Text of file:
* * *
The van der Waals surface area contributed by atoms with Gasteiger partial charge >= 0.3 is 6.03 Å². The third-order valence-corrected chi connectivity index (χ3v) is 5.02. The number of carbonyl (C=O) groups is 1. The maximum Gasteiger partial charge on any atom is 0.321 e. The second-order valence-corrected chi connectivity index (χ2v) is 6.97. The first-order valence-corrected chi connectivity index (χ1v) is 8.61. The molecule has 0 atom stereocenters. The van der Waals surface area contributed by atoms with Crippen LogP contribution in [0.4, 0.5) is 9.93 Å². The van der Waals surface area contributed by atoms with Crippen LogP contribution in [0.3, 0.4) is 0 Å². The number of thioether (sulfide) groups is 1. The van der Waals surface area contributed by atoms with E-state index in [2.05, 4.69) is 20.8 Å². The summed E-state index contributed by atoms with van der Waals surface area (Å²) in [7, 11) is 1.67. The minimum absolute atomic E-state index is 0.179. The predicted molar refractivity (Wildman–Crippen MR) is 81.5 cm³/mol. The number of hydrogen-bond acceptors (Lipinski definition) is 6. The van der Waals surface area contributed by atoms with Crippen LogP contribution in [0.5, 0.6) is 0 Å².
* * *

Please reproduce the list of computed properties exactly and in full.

The van der Waals surface area contributed by atoms with Gasteiger partial charge >= 0.3 is 6.03 Å². The third-order valence-corrected chi connectivity index (χ3v) is 5.02. The number of carbonyl (C=O) groups is 1. The maximum Gasteiger partial charge on any atom is 0.321 e. The second-order valence-corrected chi connectivity index (χ2v) is 6.97. The first-order valence-corrected chi connectivity index (χ1v) is 8.61. The molecule has 0 atom stereocenters. The van der Waals surface area contributed by atoms with Crippen LogP contribution in [0.4, 0.5) is 9.93 Å². The van der Waals surface area contributed by atoms with Crippen LogP contribution in [0.3, 0.4) is 0 Å². The number of thioether (sulfide) groups is 1. The van der Waals surface area contributed by atoms with E-state index in [2.05, 4.69) is 20.8 Å². The summed E-state index contributed by atoms with van der Waals surface area (Å²) in [7, 11) is 1.67. The minimum absolute atomic E-state index is 0.179. The predicted molar refractivity (Wildman–Crippen MR) is 81.5 cm³/mol. The number of hydrogen-bond acceptors (Lipinski definition) is 6. The van der Waals surface area contributed by atoms with Crippen LogP contribution in [0.5, 0.6) is 0 Å².